If this was great, the best is yet to come. The insurance make-over had a positive impact beyond insurance. 21% of respondents thought the campaign changed their image of KBC as a bank, for the better. And the 11% reduced churn led to a not-lost-business of EUR 1.2m for the bank since insurance products are anchorage product (a move to competition often means removing all banking products). And last but not least, a repetition of the campaign let to similar results in Q12018. All with unchanged marketing budgets. Conclusion: an impact beyond the bank and an impact beyond 2017. Bravo!

So yes, the make-over was the best thing we could have done for an old chap like insurance. Dust, dislike and irrelevance were replaced by relevance, freshness and new self-esteem.
Thanks for being a fan!

Valérie Bracke

Valérie started off her career with a formation at the KULeuven as business economist. She entered the labor market with communication functions at Sega and Motorola.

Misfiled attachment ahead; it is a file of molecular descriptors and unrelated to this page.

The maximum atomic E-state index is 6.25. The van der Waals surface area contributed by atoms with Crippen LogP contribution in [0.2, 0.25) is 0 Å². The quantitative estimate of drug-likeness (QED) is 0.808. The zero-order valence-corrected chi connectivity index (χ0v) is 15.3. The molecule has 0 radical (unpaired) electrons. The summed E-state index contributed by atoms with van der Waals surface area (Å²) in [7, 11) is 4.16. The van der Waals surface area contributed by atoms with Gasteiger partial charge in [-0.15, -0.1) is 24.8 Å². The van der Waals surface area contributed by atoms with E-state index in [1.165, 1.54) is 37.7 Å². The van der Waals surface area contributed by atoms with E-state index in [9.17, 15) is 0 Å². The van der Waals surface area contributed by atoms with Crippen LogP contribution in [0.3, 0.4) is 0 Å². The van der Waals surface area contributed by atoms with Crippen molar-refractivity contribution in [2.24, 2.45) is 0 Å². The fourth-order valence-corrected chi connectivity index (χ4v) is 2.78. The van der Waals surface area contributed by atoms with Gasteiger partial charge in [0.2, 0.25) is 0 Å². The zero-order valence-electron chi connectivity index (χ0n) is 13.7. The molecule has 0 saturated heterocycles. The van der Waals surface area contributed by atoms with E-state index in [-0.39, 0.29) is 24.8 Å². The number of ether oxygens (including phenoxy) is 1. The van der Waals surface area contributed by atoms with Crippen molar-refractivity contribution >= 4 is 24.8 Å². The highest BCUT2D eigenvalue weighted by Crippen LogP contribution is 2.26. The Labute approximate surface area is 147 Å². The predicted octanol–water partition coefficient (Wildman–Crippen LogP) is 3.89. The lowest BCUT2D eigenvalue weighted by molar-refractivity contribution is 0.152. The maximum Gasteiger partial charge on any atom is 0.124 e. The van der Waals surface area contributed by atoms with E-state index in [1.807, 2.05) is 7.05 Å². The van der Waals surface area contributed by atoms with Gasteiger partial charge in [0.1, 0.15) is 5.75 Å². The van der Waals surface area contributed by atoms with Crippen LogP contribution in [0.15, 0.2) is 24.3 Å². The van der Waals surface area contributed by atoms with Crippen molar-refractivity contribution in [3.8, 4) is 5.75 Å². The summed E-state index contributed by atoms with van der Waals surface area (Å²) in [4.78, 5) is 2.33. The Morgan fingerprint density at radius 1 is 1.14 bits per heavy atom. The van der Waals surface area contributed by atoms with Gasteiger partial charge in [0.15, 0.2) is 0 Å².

A few years later she joined the agency world for a 22-year-long career at Grey, Young&Rubicam and BBDO working for brands such as Nokia, P&G, Devos Lemmens, Leo, Mercedes, Lays and Proximus.

In 2016 she flipped sides and joint the communication team at KBC as head of Brand, Media and Communication. When not working on campaigns, segments and customers, she is the proud mom of Tom and enjoys art, music and architecture.

KBC - Valérie Bracke

Stéphanie Vercruysse

Stéphanie has been formed as a Commercial Engineer at the Universities of Namur and Leuven. She completed her studies with a Master at the Barcelona ESADE Business School.

Her career started at Roland Berger Strategy Consultants, where she became passionate about solving business challenges for a wide range of clients. In 2014 she joined the strategic team at TBWA Brussels, where she helps her clients to find creative solutions for their brand, marketing and innovation questions.

She has been doing this for KBC since 2015. Stéphanie's second full-time job are her children. She is looking forward to start traveling with them and to find some extra time to read a good book.

TBWA - Stéphanie Vercruysse